On A Lighter Note: Your Guide To White Wine

White Wine

Sometimes it seems that white wine is a bit misunderstood. Red wines seem to collect all the accolades and are the go-to bottles when wine is purchased. However, white wines offer many important differences that can only enhance one’s wine experience. Perhaps people believe that white wine is only suitable to drink at lunch? Or that it can only be paired with chicken or fish? Or that it just simply isn’t hearty enough to stand up to its red cousins? Those perceptions couldn’t be more wrong. Read on to discover more about the different varieties of white wines, surprising ways they can enhance any meal, and how you might just head straight to the white section on your next visit to your wine merchant.

Chardonnay: Chardonnay might be the most well-known of the white varieties and is certainly one of the most popular. Chardonnay grapes make up the bulk of the white grapes grown in the Burgundy region of France. It has also taken hold in the Russian River area of California. Chardonnay offers a rich and luscious tasting experience, with fruity aromas and a crisp feel. When aged in oak barrels, the chardonnay takes on a deeper, richer flavor that is often described as round and buttery. Unaged chardonnays are perfectly suited to accompany light meals or appetizers, especially a cheese course. The rich, oaky variety is bold enough to stand alongside a perfectly roasted pork loin, a veal dish, or any dish featuring a rich sauce.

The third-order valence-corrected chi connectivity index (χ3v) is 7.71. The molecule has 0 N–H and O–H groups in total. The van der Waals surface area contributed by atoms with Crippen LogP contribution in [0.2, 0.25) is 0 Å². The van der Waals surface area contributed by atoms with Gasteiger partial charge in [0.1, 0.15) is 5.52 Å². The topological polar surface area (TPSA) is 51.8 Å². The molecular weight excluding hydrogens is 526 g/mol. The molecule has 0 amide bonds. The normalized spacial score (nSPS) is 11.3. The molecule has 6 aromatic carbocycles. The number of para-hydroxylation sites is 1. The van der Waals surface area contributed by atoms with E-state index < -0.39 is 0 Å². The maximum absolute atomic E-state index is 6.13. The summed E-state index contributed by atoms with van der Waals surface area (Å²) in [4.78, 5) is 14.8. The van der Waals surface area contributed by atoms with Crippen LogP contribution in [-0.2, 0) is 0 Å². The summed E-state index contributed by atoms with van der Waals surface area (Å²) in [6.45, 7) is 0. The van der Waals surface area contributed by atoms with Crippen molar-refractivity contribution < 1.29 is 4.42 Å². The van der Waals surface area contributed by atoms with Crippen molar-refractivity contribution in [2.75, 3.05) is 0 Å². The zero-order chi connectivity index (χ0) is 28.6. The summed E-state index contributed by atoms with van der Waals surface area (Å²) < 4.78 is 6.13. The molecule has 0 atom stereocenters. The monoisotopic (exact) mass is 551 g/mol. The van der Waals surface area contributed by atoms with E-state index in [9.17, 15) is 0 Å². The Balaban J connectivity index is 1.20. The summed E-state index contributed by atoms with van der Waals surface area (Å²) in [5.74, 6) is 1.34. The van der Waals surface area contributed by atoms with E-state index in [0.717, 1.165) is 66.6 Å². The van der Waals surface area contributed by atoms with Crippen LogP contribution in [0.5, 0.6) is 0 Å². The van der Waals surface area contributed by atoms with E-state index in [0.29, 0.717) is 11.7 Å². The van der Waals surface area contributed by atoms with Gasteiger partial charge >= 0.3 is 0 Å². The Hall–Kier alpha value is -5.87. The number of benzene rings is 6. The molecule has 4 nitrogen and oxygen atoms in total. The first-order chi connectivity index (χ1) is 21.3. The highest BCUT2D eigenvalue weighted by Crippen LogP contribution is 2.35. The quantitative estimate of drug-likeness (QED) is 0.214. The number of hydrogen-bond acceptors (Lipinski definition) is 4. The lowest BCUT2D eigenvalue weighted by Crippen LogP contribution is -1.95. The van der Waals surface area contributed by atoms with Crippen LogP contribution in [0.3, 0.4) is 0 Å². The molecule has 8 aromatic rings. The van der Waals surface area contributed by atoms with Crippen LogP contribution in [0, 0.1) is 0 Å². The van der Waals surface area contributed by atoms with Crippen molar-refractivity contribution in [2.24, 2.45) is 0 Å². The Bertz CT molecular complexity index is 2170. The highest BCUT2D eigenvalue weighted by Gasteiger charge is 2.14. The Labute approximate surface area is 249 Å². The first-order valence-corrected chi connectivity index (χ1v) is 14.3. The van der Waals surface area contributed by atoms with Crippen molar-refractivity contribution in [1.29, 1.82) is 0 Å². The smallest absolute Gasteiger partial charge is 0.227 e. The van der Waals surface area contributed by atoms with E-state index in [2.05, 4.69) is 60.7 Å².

Sauvignon Blanc: While chardonnay is the white grape of the Burgundy region, sauvignon blanc is the white grape of the Bordeaux region. Mostly known as a light, dry and crisp wine, if aged in oak, it can take on a creamier and smooth texture. In its unaged form, sauvignon blanc is a perfect wine to stand alone, but it is also a great accompaniment to salads and grilled vegetables, which makes it an unrivalled wine to serve with vegetarian meals. In addition to France, sauvignon blanc proliferates in New Zealand, California and South Africa. In fact, many wine experts believe that today’s best sauvignon blancs are produced exclusively in New Zealand.

Pinot Grigio: Also known as pinot gris, this crisp, dry wine is one of the world’s best sellers. The pinot grigio grape is typically grown in Northern Italy, and presents light, fruity notes and a mineral essence, at times. While pinot grigio and pinot gris are the same grape, the resulting wine is different according to the growing region. Oregon and California pinot gris often has a richer, bolder aroma and subtly different flavors that can hint at almond and apricot. Pinot grigio pairs well with salads and appetizers but also accompanies pork, chicken, and fish dishes perfectly. Additionally, it can be a very affordable wine, which makes it accessible to consumers who prefer not to break the bank on their wine.

Riesling: Many people often associate the name riesling with a sweeter wine, but that is not always the case. It’s true that some rieslings are quite sweet, some varieties are crisp and dry and offer notes of fruit that avoid being cloying. Grown primarily in the Alsace region of Germany, rieslings are rarely stored in oak, but some of varieties are aged for several years, producing a complex, high end wine. Most rieslings, however, are produced for everyday drinking. Rieslings are perfect for many fish, chicken or pork dishes, but they shine when paired with spicy foods such as Thai, Chinese or Indian cuisines.

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About Jennifer

Jennifer is a Mommy blogger, social media lover, world traveler, food dabbler, and a #tech hoarder who fills her down time with her three boys in sunny Florida

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